The Making Of: Maniac Mansion

The Making Of: Maniac Mansion

The Making Of: Maniac Mansion

Format: C64
Release: 1987
Publisher: LucasArts
Developer: In-house

It would be pleasing if Ron Gilbert‘s career path was as capricious and convoluted as the plots of the games created with his ground-breaking SCUMM engine. Instead, it seems slightly conservative: his time at school spent creating small games lead up to a C64 BASIC extension for advanced graphics manipulation that earnt him a six-month stint at Human Engineered Software (HESware), programming games that would never see the light of day. Through an acquaintance there, he progressed to Lucasfilm Games (later LucasArts) and a job porting the company’s early Atari 800 games to the C64. But his first commercial product – Maniac Mansion – was anything but conservative. Reshaping the very core of the prolific adventure game genre, its specifically designed Script Creation Utility for Maniac Mansion engine evolved such a charismatic, inimitably creative vibe that it would invent a new subgenre defined by many simply as ‘LucasArts adventures’.

“The story and original idea,” recalls Gilbert, “came from both Gary Winnick [the game’s celebrated artist] and I. We both liked strange humour and were big fans of campy horror movies.” Winnick concurs, narrowing the field to, “teenage horror movies where the kids always split up and go off into the dark recesses of a scary location on their own. I remember the first inspirational picture I drew – an exterior of a scary house with the sign ‘WARNING: TRESPASSERS WILL BE HORRIBLY MUTILATED’ out front as a joke – actually made it into the final game.”


A fully playable version of Maniac Mansion was included in Day Of The Tentacle

Though singular credit for the game’s conception is often given to Gilbert, it’s more properly shared between Gilbert, WInnick and programmers David Fox (author of Rescue On Fractalus) and Aric Wilmunder. “I was between projects,” says Fox, “having recently completed working on Labyrinth. Ron asked me if I could help out for about a month, figuring that was how long it would take to script the game. It turned out this was an overly optimistic estimate. I think I was on the project for about six months, and Ron continued polishing the game after I left.”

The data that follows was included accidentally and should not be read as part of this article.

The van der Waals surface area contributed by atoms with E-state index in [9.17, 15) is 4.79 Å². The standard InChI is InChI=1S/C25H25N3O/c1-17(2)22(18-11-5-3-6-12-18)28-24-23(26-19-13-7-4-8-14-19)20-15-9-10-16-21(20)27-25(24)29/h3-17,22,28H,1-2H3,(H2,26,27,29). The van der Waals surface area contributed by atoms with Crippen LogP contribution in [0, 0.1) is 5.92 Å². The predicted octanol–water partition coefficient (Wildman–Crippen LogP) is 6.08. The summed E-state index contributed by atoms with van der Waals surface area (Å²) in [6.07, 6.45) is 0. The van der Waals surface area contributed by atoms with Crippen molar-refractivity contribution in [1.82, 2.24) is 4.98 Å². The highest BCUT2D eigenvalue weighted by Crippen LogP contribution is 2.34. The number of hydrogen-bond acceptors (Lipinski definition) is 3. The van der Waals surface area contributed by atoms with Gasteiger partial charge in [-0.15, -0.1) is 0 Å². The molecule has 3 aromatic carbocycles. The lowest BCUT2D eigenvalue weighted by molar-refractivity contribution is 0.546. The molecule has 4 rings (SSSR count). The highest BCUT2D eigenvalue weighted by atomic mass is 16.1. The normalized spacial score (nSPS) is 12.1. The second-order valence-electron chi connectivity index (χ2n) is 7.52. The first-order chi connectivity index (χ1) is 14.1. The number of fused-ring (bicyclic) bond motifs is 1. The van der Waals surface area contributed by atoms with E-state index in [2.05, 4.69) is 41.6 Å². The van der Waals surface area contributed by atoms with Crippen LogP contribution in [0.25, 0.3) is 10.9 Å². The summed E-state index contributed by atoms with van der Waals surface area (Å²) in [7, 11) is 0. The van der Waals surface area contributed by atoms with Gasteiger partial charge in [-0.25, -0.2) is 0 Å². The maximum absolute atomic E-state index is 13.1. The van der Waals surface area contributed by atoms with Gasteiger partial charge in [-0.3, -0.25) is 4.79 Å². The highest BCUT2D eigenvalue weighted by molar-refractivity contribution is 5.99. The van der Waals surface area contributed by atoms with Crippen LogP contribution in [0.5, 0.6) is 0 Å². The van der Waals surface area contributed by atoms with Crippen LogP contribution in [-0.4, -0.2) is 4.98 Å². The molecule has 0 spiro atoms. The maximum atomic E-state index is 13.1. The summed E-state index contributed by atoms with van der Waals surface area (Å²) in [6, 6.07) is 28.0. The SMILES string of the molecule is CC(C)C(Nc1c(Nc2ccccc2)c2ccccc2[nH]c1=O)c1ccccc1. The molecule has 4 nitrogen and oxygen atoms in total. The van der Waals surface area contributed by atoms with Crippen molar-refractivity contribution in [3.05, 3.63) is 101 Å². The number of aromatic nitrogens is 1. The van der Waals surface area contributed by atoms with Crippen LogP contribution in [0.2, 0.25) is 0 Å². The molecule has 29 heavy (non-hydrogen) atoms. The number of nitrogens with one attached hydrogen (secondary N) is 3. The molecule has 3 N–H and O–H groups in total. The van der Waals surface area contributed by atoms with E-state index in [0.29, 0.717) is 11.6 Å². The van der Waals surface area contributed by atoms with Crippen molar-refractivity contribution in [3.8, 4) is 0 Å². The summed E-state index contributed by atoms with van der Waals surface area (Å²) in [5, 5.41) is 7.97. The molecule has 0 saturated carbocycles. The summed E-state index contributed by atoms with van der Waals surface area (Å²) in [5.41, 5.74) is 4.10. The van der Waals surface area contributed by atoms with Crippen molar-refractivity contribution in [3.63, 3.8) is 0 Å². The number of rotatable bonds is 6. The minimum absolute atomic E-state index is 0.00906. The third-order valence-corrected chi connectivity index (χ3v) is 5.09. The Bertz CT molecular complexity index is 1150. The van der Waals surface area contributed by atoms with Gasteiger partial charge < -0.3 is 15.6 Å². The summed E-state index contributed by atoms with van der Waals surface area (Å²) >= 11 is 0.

“SCUMM was a bit of an afterthought,” Gilbert reveals. “I started to program the gameplay in 6502 assembly language, but soon realised that it was just too complex and I needed a scripting language. I spent a good year just working on that, before the game started to come together.”


The (somewhat neutered) NES version

“The brilliance of SCUMM”, adds Fox, “was that it allowed us to control the characters onscreen, the game logic, multitasking and more, while still working with a high-level language, one that let us write using near-English commands. And because we were working in a high-level language, it was much easier to port to other platforms.” Easier, perhaps, but while its engine was undoubtedly a port engineer’s dream, some would argue that the game itself was no simple conversion (see: ‘SCUMM bags’).

Maniac Mansion, then, is a tale of two achievements: one of the engine that would go on, in true Purple Tentacle style, to take on and momentarily conquer the gaming world, the other being an onscreen escapade that would fire the imaginations of all who embraced it, later inspiring a TV sitcom and proving the perfect application, unsurprisingly, for its tailor-made technology. It chronicles the adventures of three teenagers, chosen from a variously skilled cast of seven but invariably led by class presidential candidate Dave Miller – the organiser of a mission to rescue his girlfriend Sandy from the clutches of Dr Fred Edison and his extended family of perverts, mutant freaks and, in the case of their Cousin Ted, a mummified, bespectacled corpse.

“Having multiple kids,” says Fox, “and multiple combinations of kids, made the game exponentially more complex to program, test, and debug. When I designed Zak [McKracken And The Alien Mindbenders – his second LucasArts adventure] I kept Ron’s idea of multiple characters, but I only had one combination of characters that would appear in the game. Mansion, on the other hand, can be played multiple times using the different combinations of kids, with many more outcomes.”

Falling somewhere between Revenge Of The Nerds, Porky’s and anything prefixed with the word Troma, Mansion was the early but accomplished blueprint for many a parodical SCUMM classic, one of which may justifiably be your all time favourite game: The Secret Of Monkey Island, perhaps, or Day Of The Tentacle, Full Throttle or, indeed, Mansion itself.


The seven selectable characters. Bernard (third from left) returned in Day Of The Tentacle

Bad horror movies, Gilbert identifies, were the game’s spiritual origin. “Gary and I tried to pull every cliché we could think of into the game and really make fun of the genre. Everyone in it was a stereotype. A little known fact is that most of the characters in the game are based on real people Gary and I know, but I’m not saying who for fear of reprisals.” Consider it a necessary breach of the journalist code, then, that when we reveal that Razor was inspired by Winnick’s girlfriend and that Dr Fred’s deviant nurse wife Edna was based on Gilbert’s mother, we also withhold the source of that information, saving that person the inconvenience of joining a witness protection programme even though we may now have to do so ourselves.